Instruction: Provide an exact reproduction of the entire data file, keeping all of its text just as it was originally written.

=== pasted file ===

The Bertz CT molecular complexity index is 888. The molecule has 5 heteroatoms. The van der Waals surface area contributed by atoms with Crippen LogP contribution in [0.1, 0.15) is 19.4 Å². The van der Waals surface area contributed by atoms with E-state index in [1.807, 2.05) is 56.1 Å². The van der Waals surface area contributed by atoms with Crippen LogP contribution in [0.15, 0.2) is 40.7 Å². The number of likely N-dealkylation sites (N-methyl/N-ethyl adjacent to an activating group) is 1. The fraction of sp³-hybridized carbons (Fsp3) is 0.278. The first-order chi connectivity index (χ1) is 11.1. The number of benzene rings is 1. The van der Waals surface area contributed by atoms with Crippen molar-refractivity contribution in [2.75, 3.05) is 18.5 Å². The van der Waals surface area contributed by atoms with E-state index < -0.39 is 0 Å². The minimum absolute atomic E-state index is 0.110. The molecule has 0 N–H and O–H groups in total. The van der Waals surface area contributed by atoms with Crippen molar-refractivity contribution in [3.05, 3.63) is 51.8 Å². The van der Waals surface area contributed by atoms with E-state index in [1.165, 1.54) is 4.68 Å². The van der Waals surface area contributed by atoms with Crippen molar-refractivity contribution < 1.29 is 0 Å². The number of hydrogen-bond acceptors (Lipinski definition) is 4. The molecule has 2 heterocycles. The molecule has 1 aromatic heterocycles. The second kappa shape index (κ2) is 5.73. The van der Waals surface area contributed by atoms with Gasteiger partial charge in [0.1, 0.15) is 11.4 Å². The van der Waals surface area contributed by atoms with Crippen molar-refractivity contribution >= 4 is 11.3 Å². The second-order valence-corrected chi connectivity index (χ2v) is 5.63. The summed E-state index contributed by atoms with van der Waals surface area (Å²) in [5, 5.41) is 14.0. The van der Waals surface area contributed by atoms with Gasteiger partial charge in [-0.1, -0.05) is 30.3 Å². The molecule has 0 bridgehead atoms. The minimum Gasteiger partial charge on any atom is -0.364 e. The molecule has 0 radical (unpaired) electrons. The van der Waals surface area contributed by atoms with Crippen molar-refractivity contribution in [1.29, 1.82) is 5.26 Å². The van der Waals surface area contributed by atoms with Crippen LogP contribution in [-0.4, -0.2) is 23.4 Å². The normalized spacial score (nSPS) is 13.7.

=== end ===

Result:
The Bertz CT molecular complexity index is 888. The molecule has 5 heteroatoms. The van der Waals surface area contributed by atoms with Crippen LogP contribution in [0.1, 0.15) is 19.4 Å². The van der Waals surface area contributed by atoms with E-state index in [1.807, 2.05) is 56.1 Å². The van der Waals surface area contributed by atoms with Crippen LogP contribution in [0.15, 0.2) is 40.7 Å². The number of likely N-dealkylation sites (N-methyl/N-ethyl adjacent to an activating group) is 1. The fraction of sp³-hybridized carbons (Fsp3) is 0.278. The first-order chi connectivity index (χ1) is 11.1. The number of benzene rings is 1. The van der Waals surface area contributed by atoms with Crippen molar-refractivity contribution in [2.75, 3.05) is 18.5 Å². The van der Waals surface area contributed by atoms with E-state index < -0.39 is 0 Å². The minimum absolute atomic E-state index is 0.110. The molecule has 0 N–H and O–H groups in total. The van der Waals surface area contributed by atoms with Crippen molar-refractivity contribution in [3.05, 3.63) is 51.8 Å². The van der Waals surface area contributed by atoms with E-state index in [1.165, 1.54) is 4.68 Å². The van der Waals surface area contributed by atoms with Crippen molar-refractivity contribution < 1.29 is 0 Å². The number of hydrogen-bond acceptors (Lipinski definition) is 4. The molecule has 2 heterocycles. The molecule has 1 aromatic heterocycles. The second kappa shape index (κ2) is 5.73. The van der Waals surface area contributed by atoms with Gasteiger partial charge in [0.1, 0.15) is 11.4 Å². The van der Waals surface area contributed by atoms with Crippen molar-refractivity contribution >= 4 is 11.3 Å². The second-order valence-corrected chi connectivity index (χ2v) is 5.63. The summed E-state index contributed by atoms with van der Waals surface area (Å²) in [5, 5.41) is 14.0. The van der Waals surface area contributed by atoms with Gasteiger partial charge in [-0.1, -0.05) is 30.3 Å². The molecule has 0 bridgehead atoms. The minimum Gasteiger partial charge on any atom is -0.364 e. The molecule has 0 radical (unpaired) electrons. The van der Waals surface area contributed by atoms with Crippen molar-refractivity contribution in [1.29, 1.82) is 5.26 Å². The van der Waals surface area contributed by atoms with Crippen LogP contribution in [-0.4, -0.2) is 23.4 Å². The normalized spacial score (nSPS) is 13.7.